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Fluid Dynamics of Agent Discharge (NIST SP 861)

Published

Author(s)

William M. Pitts, Jiann C. Yang, G. Gmurczyk, Leonard Y. Cooper, William L. Grosshandler, W G. Cleveland, Cary Presser

Abstract

The extinguishment of a fire using gaseous agents is a very complicated process which is not completely understood. Current fire-fighting agents such as halon 1301 and halon 1211 are believed to function by a combination of chemical (catalytic removal of hydrogen atoms at the flame front due to the presence of bromine atoms) and physical (cooling and dilution of flame gases) actions. All of the proposed alternative agents are known to be less effective (i.e., considerably higher molar concentrations of the agent are required) than halon 1301. This reduction in effectiveness is attributed to the absence of bromine atoms in these chemicals and thus the absence of a highly effective chemical means of fire extinguishment.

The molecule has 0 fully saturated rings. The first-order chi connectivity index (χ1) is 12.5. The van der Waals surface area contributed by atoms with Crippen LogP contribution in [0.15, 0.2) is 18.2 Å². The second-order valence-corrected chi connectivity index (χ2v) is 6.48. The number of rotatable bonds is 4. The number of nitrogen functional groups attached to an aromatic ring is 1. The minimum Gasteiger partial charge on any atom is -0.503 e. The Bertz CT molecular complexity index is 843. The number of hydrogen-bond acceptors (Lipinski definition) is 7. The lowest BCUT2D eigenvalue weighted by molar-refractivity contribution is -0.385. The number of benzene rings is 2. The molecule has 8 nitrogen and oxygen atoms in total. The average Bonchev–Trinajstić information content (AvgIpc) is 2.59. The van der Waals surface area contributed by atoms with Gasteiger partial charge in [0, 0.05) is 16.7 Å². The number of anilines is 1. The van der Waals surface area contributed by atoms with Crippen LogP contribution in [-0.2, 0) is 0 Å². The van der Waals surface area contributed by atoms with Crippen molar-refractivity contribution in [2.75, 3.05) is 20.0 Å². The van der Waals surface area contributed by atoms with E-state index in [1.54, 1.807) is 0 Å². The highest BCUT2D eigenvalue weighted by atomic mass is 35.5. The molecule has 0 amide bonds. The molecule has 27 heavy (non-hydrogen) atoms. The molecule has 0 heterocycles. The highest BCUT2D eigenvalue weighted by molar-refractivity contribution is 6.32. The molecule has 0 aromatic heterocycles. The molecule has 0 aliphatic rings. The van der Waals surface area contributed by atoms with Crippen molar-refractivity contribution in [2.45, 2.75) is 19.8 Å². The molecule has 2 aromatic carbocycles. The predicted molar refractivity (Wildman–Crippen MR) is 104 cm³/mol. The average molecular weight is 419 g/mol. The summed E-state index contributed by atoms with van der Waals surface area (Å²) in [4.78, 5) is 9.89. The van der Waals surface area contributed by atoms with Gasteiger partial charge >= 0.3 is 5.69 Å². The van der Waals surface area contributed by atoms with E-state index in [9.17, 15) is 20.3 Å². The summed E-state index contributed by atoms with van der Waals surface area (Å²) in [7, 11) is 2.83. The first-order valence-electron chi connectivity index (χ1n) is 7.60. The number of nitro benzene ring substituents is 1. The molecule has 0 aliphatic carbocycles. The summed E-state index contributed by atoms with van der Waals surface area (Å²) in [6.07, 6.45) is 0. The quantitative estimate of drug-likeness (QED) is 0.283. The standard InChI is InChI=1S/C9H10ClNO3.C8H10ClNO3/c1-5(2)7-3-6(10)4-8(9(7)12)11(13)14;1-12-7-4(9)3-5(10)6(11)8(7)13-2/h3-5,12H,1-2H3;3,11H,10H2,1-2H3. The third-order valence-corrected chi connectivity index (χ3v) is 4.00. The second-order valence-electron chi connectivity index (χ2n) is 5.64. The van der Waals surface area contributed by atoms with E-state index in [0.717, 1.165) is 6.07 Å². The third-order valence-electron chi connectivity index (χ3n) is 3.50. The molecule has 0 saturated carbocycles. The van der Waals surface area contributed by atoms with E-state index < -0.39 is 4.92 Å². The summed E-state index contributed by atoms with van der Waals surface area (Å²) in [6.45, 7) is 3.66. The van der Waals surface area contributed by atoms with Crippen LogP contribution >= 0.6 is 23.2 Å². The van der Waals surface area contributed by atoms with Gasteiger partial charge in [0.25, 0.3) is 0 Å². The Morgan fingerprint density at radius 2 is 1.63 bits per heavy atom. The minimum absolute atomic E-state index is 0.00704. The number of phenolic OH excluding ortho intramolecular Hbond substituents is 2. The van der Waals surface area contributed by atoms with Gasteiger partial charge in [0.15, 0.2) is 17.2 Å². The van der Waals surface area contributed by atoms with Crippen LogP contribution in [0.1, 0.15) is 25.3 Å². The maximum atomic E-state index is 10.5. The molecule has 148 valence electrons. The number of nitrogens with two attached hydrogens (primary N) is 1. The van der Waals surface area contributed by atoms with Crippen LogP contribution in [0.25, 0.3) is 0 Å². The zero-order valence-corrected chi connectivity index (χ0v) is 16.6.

Citation
Special Publication (NIST SP) - 861
Report Number
861

Keywords

halons, fluid dynamics, discharge rate, dispersions, equations, sprays

Citation

Pitts, W. , Yang, J. , Gmurczyk, G. , Cooper, L. , Grosshandler, W. , Cleveland, W. and Presser, C. (1994), Fluid Dynamics of Agent Discharge (NIST SP 861), Special Publication (NIST SP), National Institute of Standards and Technology, Gaithersburg, MD, [online], https://doi.org/10.6028/NIST.SP.861 (Accessed July 16, 2024)

Issues

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Created April 1, 1994, Updated November 10, 2018